In which things start to look up in Timisoara, if we can figure out the elevators

We’ve been here a few weeks now, and have started to enjoy it here a lot more than those first sad days.  
People still stare at me everywhere we go, and doubly so when we’re out as a family. At one point, a woman dressed in head to toe skintight cow print stared at me for a full twenty seconds. I thought to myself, “You look like you need to be milked, but I’m the weirdo here?” I don’t notice the public staring as much because I simply don’t make eye contact with anyone as I walk by, instead choosing to look straight ahead as if I’m on my own personal catwalk. There’s also some freedom knowing that no matter what I do, people will look at me as a freak so I may as well do whatever I want. This includes rapping Nelly lyrics out loud as I jog outside. 
Why do they stare? I think this is due to a combination of several factors. First, is that I look vaguely Roma, or gypsy, so there are some who regard me poorly this way as the racism towards the Roma runs high here. Secondly, the impact that Communism and the repressive dictator state had on the national psyche can’t be underestimated. When you’ve lived most of your life not knowing who to trust and learning to be wary of others, it’s not a lesson easily unlearned. The regime only fell in 1989 so most people here have deep memories of that time. Third, is that Romania is not on the typical tourist beaten path so there aren’t as many outsiders here as there are in other cities. While I may joke above, I have to be honest that it still makes me uncomfortable. I never feel like I am in any personal danger, but it feels unwelcoming at the very least.   I’ve been into some stores where I was clearly not welcome, and I felt like coming back waving wads of lei saying “Remember me? I was in here yesterday,, you wouldn’t wait on me? Big mistake! Big! Huge! I have to go shopping now.” 
Onto nicer things – there are plenty restaurants and lovely open squares here, and why we were sent to the mall on our first day is beyond me, as there were delicious places just a block or two south of where we had happened upon. We’ve met up with friends ((who Eric met online before we arrived)who’ve given us some great pointers on living here, most importantly the word “sec” to be used when ordering wine of any type, else you will be served with something bordering on the syrupy taste of Manischevitz.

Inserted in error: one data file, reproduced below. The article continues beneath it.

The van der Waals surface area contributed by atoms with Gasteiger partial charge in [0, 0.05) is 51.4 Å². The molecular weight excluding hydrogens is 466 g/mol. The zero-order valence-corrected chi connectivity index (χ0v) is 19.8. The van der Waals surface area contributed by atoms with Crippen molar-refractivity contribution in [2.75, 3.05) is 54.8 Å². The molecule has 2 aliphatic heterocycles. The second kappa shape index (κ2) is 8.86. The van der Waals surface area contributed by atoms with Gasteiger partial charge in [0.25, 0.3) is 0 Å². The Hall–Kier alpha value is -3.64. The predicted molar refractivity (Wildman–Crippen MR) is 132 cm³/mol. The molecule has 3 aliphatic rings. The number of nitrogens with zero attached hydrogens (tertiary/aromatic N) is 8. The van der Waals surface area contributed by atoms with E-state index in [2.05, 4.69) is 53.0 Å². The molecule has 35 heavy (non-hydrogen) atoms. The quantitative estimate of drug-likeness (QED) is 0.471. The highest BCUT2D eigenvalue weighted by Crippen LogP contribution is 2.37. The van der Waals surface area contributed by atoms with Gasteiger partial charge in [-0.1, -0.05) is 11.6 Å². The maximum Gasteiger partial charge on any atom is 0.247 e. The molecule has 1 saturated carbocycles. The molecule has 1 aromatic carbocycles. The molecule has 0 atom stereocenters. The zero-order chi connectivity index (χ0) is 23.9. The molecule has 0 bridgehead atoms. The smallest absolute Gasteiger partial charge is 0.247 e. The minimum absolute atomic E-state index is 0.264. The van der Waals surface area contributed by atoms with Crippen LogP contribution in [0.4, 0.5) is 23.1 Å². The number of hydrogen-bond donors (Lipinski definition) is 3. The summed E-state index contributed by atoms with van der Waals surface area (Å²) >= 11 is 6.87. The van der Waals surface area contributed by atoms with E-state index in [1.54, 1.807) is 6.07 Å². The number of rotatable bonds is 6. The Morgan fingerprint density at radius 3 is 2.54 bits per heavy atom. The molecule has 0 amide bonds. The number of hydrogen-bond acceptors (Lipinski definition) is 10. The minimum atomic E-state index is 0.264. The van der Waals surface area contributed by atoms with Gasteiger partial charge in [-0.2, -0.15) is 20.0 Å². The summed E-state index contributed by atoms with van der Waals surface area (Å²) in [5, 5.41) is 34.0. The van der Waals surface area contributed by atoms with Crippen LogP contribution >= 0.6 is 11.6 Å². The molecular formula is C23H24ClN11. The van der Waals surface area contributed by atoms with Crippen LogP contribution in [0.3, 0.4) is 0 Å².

Timisoara started as a fortress town surrounded by a swampy moat, which has since been filled in. The area was still well watered, so they’ve replaced the moat with a ring of verdant parks that surround the city center. 


There’s a rose garden (sad looking now given that it’s October, of course) a botanic garden, and many others. One is called Kids’ Park, seen above in the southeast corner,  which has several play areas, unencumbered by the safety restrictions that exist in the US so are higher and more fun than anything you’ll find back home. Note the trampolines at the park below!


The language barrier makes it hard for any of us to make friends at the park though, so we’re happy that our friends Rob and Dana have a bright and active seven year old that the kids enjoy playing with. I’m hoping that as we spend more time here they’ll get to meet some other kids at the playgrounds, but I’m not sure this will happen.

The city center is the typical European center-cobblestone plazas, outdoor cafes and flanked by churches, with narrow sidestreets leading away. 


We moved flats to one across town – across town being a mile away – this one a refurbished Communist era apartment now made modern. You can see the rows of Communist buildings from our window here, charmless cuboid structures planted in the name of efficiency. Inside though, they are undergoing a revival and quite nice. 

The elevator to get in is a trip. When we first got there, we pushed the button to call the elevator. The elevatorcame down and we waited for the door to open. Nothing happened. 

After a minute of feeling foolish, we realized we had to open the door manually. 

Once inside, you have to close a second set of blue metal doors and then choose your floor. 

Then all four of us squeezed into a tiny tiny space! Clearly, the communists wanted to encourage people to take the stairs. Realistically, electricity was so spotty that the elevators probably were useless most of the time anyway and no one in their right mind would risk them. 

Inside though it is lovely.  It’s a big upgrade from our first place, namely we can sit on the toilet without risking bodily injury from the seat unexpectedly sliding off and the shower allows us to choose the degree of warmth. You know, priorities. It’s also close to an outpost of the best bakery chain in town, Prospero, and every few days we stock up on fresh bread, croissants, apple strudel and cinnamon rolls. Just outside is a vending machine for eggs and milk and next to those is a little shack that sells wine in bulk, so we’ve got the basics covered without having to go into the madness that is the grocery store, which I’ll write about later.

That’s a 2L bottle of wine for $4


So things are looking up overall! 

-s

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